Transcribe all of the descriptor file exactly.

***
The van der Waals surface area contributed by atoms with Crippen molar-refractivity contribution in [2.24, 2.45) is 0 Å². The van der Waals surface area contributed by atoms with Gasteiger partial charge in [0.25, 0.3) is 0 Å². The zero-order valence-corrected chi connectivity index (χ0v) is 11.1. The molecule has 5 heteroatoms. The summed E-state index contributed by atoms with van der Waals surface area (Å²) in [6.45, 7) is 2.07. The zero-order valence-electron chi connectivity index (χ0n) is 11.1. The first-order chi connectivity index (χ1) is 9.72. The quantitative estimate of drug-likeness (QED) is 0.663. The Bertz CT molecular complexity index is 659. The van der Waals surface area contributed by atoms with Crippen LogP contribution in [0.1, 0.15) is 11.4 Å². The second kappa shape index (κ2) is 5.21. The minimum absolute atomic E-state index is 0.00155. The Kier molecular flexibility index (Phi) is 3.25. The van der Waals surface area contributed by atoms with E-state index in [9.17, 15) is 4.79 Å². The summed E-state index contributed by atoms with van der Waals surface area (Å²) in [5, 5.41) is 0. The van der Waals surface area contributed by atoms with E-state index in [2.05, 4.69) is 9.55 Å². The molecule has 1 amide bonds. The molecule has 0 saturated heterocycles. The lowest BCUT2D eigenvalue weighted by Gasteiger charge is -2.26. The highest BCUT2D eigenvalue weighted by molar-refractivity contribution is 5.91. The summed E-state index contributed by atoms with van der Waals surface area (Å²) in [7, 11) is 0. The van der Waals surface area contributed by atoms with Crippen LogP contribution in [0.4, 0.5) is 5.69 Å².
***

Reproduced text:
The van der Waals surface area contributed by atoms with Crippen molar-refractivity contribution in [2.24, 2.45) is 0 Å². The van der Waals surface area contributed by atoms with Gasteiger partial charge in [0.25, 0.3) is 0 Å². The zero-order valence-corrected chi connectivity index (χ0v) is 11.1. The molecule has 5 heteroatoms. The summed E-state index contributed by atoms with van der Waals surface area (Å²) in [6.45, 7) is 2.07. The zero-order valence-electron chi connectivity index (χ0n) is 11.1. The first-order chi connectivity index (χ1) is 9.72. The quantitative estimate of drug-likeness (QED) is 0.663. The Bertz CT molecular complexity index is 659. The van der Waals surface area contributed by atoms with Crippen LogP contribution in [0.1, 0.15) is 11.4 Å². The second kappa shape index (κ2) is 5.21. The minimum absolute atomic E-state index is 0.00155. The Kier molecular flexibility index (Phi) is 3.25. The van der Waals surface area contributed by atoms with E-state index in [9.17, 15) is 4.79 Å². The summed E-state index contributed by atoms with van der Waals surface area (Å²) in [5, 5.41) is 0. The van der Waals surface area contributed by atoms with E-state index in [2.05, 4.69) is 9.55 Å². The molecule has 1 amide bonds. The molecule has 0 saturated heterocycles. The lowest BCUT2D eigenvalue weighted by Gasteiger charge is -2.26. The highest BCUT2D eigenvalue weighted by molar-refractivity contribution is 5.91. The summed E-state index contributed by atoms with van der Waals surface area (Å²) in [7, 11) is 0. The van der Waals surface area contributed by atoms with Crippen LogP contribution in [0.4, 0.5) is 5.69 Å².